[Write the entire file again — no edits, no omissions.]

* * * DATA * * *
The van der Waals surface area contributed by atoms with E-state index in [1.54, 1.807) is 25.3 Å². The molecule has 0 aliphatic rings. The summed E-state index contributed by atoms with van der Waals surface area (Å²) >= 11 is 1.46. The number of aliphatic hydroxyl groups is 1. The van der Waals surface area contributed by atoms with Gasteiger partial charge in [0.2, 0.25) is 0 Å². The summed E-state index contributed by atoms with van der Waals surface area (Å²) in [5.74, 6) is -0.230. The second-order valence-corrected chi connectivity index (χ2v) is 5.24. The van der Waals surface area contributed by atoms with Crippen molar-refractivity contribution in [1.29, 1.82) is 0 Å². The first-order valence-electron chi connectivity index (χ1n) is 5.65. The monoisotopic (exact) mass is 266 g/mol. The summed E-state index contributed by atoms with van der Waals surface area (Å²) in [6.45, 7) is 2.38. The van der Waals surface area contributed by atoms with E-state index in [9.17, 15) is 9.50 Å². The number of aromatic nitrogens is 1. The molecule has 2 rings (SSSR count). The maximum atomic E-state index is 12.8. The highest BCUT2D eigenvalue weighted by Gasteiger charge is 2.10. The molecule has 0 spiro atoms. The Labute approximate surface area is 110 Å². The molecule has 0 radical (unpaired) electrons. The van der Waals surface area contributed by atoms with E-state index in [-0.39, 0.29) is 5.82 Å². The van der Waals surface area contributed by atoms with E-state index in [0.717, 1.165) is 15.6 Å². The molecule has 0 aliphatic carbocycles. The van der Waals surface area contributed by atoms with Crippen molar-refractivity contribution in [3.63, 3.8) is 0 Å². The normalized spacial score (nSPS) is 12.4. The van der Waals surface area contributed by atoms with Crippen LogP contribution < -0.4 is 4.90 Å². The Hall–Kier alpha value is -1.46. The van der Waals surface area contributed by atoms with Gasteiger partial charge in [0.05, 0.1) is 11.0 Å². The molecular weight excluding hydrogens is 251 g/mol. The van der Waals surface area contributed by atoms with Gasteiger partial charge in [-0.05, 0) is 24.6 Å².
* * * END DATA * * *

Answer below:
The van der Waals surface area contributed by atoms with E-state index in [1.54, 1.807) is 25.3 Å². The molecule has 0 aliphatic rings. The summed E-state index contributed by atoms with van der Waals surface area (Å²) >= 11 is 1.46. The number of aliphatic hydroxyl groups is 1. The van der Waals surface area contributed by atoms with Gasteiger partial charge in [0.2, 0.25) is 0 Å². The summed E-state index contributed by atoms with van der Waals surface area (Å²) in [5.74, 6) is -0.230. The second-order valence-corrected chi connectivity index (χ2v) is 5.24. The van der Waals surface area contributed by atoms with Crippen molar-refractivity contribution in [1.29, 1.82) is 0 Å². The first-order valence-electron chi connectivity index (χ1n) is 5.65. The monoisotopic (exact) mass is 266 g/mol. The summed E-state index contributed by atoms with van der Waals surface area (Å²) in [6.45, 7) is 2.38. The van der Waals surface area contributed by atoms with E-state index in [9.17, 15) is 9.50 Å². The number of aromatic nitrogens is 1. The molecule has 2 rings (SSSR count). The maximum atomic E-state index is 12.8. The highest BCUT2D eigenvalue weighted by Gasteiger charge is 2.10. The molecule has 0 spiro atoms. The Labute approximate surface area is 110 Å². The molecule has 0 radical (unpaired) electrons. The van der Waals surface area contributed by atoms with E-state index in [-0.39, 0.29) is 5.82 Å². The van der Waals surface area contributed by atoms with E-state index in [0.717, 1.165) is 15.6 Å². The molecule has 0 aliphatic carbocycles. The van der Waals surface area contributed by atoms with Crippen molar-refractivity contribution in [3.63, 3.8) is 0 Å². The normalized spacial score (nSPS) is 12.4. The van der Waals surface area contributed by atoms with Crippen LogP contribution < -0.4 is 4.90 Å². The Hall–Kier alpha value is -1.46. The van der Waals surface area contributed by atoms with Gasteiger partial charge in [0.05, 0.1) is 11.0 Å². The molecular weight excluding hydrogens is 251 g/mol. The van der Waals surface area contributed by atoms with Gasteiger partial charge in [-0.05, 0) is 24.6 Å².